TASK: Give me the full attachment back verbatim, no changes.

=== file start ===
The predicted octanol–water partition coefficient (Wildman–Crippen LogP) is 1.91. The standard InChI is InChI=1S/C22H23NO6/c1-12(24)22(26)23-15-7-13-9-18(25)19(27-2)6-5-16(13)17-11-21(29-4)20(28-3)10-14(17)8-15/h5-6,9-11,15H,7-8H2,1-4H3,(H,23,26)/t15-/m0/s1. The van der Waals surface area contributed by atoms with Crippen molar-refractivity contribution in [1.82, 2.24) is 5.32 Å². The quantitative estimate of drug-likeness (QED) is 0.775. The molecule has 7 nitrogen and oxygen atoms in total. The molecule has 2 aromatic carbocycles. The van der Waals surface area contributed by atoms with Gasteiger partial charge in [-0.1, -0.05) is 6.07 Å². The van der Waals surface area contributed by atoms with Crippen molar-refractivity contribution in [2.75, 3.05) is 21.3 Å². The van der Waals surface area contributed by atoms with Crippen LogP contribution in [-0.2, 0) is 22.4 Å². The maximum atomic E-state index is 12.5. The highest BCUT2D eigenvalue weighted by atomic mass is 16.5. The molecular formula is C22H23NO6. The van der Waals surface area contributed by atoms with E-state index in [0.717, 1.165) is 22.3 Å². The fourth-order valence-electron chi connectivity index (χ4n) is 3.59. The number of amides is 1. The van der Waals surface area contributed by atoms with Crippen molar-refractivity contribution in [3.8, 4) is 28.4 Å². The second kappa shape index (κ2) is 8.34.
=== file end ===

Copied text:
The predicted octanol–water partition coefficient (Wildman–Crippen LogP) is 1.91. The standard InChI is InChI=1S/C22H23NO6/c1-12(24)22(26)23-15-7-13-9-18(25)19(27-2)6-5-16(13)17-11-21(29-4)20(28-3)10-14(17)8-15/h5-6,9-11,15H,7-8H2,1-4H3,(H,23,26)/t15-/m0/s1. The van der Waals surface area contributed by atoms with Crippen molar-refractivity contribution in [1.82, 2.24) is 5.32 Å². The quantitative estimate of drug-likeness (QED) is 0.775. The molecule has 7 nitrogen and oxygen atoms in total. The molecule has 2 aromatic carbocycles. The van der Waals surface area contributed by atoms with Gasteiger partial charge in [-0.1, -0.05) is 6.07 Å². The van der Waals surface area contributed by atoms with Crippen molar-refractivity contribution in [2.75, 3.05) is 21.3 Å². The van der Waals surface area contributed by atoms with Crippen LogP contribution in [-0.2, 0) is 22.4 Å². The maximum atomic E-state index is 12.5. The highest BCUT2D eigenvalue weighted by atomic mass is 16.5. The molecular formula is C22H23NO6. The van der Waals surface area contributed by atoms with E-state index in [0.717, 1.165) is 22.3 Å². The fourth-order valence-electron chi connectivity index (χ4n) is 3.59. The number of amides is 1. The van der Waals surface area contributed by atoms with Crippen molar-refractivity contribution in [3.8, 4) is 28.4 Å². The second kappa shape index (κ2) is 8.34.